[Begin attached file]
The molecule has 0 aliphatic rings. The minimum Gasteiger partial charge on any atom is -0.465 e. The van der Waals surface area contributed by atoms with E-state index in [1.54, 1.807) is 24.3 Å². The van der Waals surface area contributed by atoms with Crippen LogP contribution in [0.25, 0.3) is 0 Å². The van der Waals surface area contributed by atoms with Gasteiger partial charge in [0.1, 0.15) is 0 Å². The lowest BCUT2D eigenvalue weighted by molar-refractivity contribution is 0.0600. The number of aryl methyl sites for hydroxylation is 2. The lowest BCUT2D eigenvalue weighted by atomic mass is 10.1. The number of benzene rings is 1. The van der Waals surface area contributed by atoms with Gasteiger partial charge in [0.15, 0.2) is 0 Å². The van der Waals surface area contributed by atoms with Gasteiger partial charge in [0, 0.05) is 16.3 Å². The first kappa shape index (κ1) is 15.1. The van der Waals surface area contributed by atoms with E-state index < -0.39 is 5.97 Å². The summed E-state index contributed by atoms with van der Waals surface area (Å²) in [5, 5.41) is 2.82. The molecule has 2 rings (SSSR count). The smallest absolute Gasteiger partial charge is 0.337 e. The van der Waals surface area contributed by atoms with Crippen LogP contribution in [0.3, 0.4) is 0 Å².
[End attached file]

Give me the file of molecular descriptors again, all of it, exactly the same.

The molecule has 0 aliphatic rings. The minimum Gasteiger partial charge on any atom is -0.465 e. The van der Waals surface area contributed by atoms with E-state index in [1.54, 1.807) is 24.3 Å². The van der Waals surface area contributed by atoms with Crippen LogP contribution in [0.25, 0.3) is 0 Å². The van der Waals surface area contributed by atoms with Gasteiger partial charge in [0.1, 0.15) is 0 Å². The lowest BCUT2D eigenvalue weighted by molar-refractivity contribution is 0.0600. The number of aryl methyl sites for hydroxylation is 2. The lowest BCUT2D eigenvalue weighted by atomic mass is 10.1. The number of benzene rings is 1. The van der Waals surface area contributed by atoms with Gasteiger partial charge in [0.15, 0.2) is 0 Å². The van der Waals surface area contributed by atoms with Gasteiger partial charge in [0, 0.05) is 16.3 Å². The first kappa shape index (κ1) is 15.1. The van der Waals surface area contributed by atoms with E-state index < -0.39 is 5.97 Å². The summed E-state index contributed by atoms with van der Waals surface area (Å²) in [5, 5.41) is 2.82. The molecule has 2 rings (SSSR count). The smallest absolute Gasteiger partial charge is 0.337 e. The van der Waals surface area contributed by atoms with Crippen LogP contribution in [0.3, 0.4) is 0 Å².